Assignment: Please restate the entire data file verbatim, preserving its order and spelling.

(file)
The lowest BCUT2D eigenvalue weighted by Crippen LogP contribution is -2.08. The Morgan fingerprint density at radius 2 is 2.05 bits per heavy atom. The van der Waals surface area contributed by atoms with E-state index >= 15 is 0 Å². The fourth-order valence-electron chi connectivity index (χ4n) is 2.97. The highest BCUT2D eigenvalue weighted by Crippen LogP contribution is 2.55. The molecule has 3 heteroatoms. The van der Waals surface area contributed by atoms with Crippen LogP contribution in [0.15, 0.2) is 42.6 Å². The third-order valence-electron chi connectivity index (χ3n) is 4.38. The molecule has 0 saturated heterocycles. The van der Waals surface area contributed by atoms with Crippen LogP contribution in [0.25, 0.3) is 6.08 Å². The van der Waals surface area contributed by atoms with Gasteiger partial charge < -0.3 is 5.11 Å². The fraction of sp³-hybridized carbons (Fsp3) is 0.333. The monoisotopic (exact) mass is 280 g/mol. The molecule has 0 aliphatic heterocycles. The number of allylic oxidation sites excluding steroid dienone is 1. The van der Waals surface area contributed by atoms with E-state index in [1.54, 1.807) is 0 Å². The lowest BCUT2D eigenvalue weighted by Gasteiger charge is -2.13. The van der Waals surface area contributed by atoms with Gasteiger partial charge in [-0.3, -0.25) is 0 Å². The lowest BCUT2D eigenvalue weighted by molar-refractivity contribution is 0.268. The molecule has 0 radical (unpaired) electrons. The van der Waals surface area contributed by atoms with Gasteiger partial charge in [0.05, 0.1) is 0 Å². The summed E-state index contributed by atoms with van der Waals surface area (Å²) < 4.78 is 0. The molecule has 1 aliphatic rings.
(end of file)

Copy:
The lowest BCUT2D eigenvalue weighted by Crippen LogP contribution is -2.08. The Morgan fingerprint density at radius 2 is 2.05 bits per heavy atom. The van der Waals surface area contributed by atoms with E-state index >= 15 is 0 Å². The fourth-order valence-electron chi connectivity index (χ4n) is 2.97. The highest BCUT2D eigenvalue weighted by Crippen LogP contribution is 2.55. The molecule has 3 heteroatoms. The van der Waals surface area contributed by atoms with Crippen LogP contribution in [0.15, 0.2) is 42.6 Å². The third-order valence-electron chi connectivity index (χ3n) is 4.38. The molecule has 0 saturated heterocycles. The van der Waals surface area contributed by atoms with Crippen LogP contribution in [0.25, 0.3) is 6.08 Å². The van der Waals surface area contributed by atoms with Gasteiger partial charge < -0.3 is 5.11 Å². The fraction of sp³-hybridized carbons (Fsp3) is 0.333. The monoisotopic (exact) mass is 280 g/mol. The molecule has 0 aliphatic heterocycles. The number of allylic oxidation sites excluding steroid dienone is 1. The van der Waals surface area contributed by atoms with E-state index in [1.54, 1.807) is 0 Å². The lowest BCUT2D eigenvalue weighted by Gasteiger charge is -2.13. The van der Waals surface area contributed by atoms with Gasteiger partial charge in [-0.3, -0.25) is 0 Å². The lowest BCUT2D eigenvalue weighted by molar-refractivity contribution is 0.268. The molecule has 0 radical (unpaired) electrons. The van der Waals surface area contributed by atoms with Gasteiger partial charge in [0.05, 0.1) is 0 Å². The summed E-state index contributed by atoms with van der Waals surface area (Å²) < 4.78 is 0. The molecule has 1 aliphatic rings.